This unique selling approach is highly affordable. Roughly speaking, a pair of speakers runs $200, an iPod dock runs $49, and an amplified in-wall local source runs $125. Add a nominal cost for speaker wire and installation, and you’ve got a slick demo that doesn’t break the bank.
Find Your Digital Path
Believing technology is important, as the aforementioned CEA-NAHB study found, doesn’t make it easy. The complexity of choosing and installing home technology systems and products has always been the biggest hurdle for homebuilders, and it remains so. Low-voltage integration of consumer electronics products requires specialized skills, especially when dealing with proprietary technology platforms, rapidly changing technologies and user preferences, and the unique programming and configuration models many systems employ. Acquiring these skills-either by partnering with a local electronic systems contractor (ESC) or hiring your own talent-can be expensive and time-consuming. The builder just wants it to be profitable. better-sleep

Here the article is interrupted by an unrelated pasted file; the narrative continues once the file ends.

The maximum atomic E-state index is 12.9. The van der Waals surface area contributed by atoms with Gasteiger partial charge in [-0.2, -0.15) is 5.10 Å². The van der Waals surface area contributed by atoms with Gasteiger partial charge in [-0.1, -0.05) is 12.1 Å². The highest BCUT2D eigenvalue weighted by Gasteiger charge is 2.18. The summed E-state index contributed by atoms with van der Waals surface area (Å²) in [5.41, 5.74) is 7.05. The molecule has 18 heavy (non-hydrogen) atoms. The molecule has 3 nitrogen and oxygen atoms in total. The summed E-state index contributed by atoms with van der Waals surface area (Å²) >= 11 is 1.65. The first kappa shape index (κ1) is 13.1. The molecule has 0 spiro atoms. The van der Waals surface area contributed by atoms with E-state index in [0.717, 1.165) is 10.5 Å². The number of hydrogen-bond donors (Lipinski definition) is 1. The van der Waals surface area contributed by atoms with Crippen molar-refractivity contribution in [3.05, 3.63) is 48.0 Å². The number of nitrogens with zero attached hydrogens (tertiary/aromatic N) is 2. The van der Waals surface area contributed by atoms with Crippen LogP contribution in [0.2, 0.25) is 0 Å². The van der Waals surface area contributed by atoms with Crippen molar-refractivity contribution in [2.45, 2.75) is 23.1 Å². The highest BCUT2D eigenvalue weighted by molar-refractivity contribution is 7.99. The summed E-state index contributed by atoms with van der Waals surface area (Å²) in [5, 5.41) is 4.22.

The current slowdown is giving us all a chance to reconsider, reflect and reboot what we do and how we do it. Right now is the time for the builder to consider this: What kind of technology offerings do my potential homebuyers want? Once you definitively answer that question, you can build a new, updated strategy from there-before you make any investments that may or may not be as focused and efficient as they should be.